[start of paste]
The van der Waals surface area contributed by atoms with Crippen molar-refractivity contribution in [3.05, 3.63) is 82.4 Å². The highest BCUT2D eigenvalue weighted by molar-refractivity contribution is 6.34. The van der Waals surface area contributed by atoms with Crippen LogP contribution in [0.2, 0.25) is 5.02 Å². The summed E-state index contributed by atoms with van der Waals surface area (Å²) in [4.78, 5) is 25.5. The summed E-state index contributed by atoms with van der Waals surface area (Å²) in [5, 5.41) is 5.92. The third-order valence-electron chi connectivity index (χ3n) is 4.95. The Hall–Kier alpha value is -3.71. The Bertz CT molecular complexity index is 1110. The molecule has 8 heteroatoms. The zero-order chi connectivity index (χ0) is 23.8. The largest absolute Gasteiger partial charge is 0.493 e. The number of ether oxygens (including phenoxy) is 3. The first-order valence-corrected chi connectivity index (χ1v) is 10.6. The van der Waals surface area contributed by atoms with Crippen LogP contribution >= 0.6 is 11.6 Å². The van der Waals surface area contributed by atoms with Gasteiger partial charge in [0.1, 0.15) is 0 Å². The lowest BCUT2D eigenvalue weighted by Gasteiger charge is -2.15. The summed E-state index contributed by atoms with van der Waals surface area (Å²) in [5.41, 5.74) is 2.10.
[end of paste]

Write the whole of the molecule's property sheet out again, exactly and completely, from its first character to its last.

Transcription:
The van der Waals surface area contributed by atoms with Crippen molar-refractivity contribution in [3.05, 3.63) is 82.4 Å². The highest BCUT2D eigenvalue weighted by molar-refractivity contribution is 6.34. The van der Waals surface area contributed by atoms with Crippen LogP contribution in [0.2, 0.25) is 5.02 Å². The summed E-state index contributed by atoms with van der Waals surface area (Å²) in [4.78, 5) is 25.5. The summed E-state index contributed by atoms with van der Waals surface area (Å²) in [5, 5.41) is 5.92. The third-order valence-electron chi connectivity index (χ3n) is 4.95. The Hall–Kier alpha value is -3.71. The Bertz CT molecular complexity index is 1110. The molecule has 8 heteroatoms. The zero-order chi connectivity index (χ0) is 23.8. The largest absolute Gasteiger partial charge is 0.493 e. The number of ether oxygens (including phenoxy) is 3. The first-order valence-corrected chi connectivity index (χ1v) is 10.6. The van der Waals surface area contributed by atoms with Crippen LogP contribution >= 0.6 is 11.6 Å². The van der Waals surface area contributed by atoms with Gasteiger partial charge in [0.1, 0.15) is 0 Å². The lowest BCUT2D eigenvalue weighted by Gasteiger charge is -2.15. The summed E-state index contributed by atoms with van der Waals surface area (Å²) in [5.41, 5.74) is 2.10.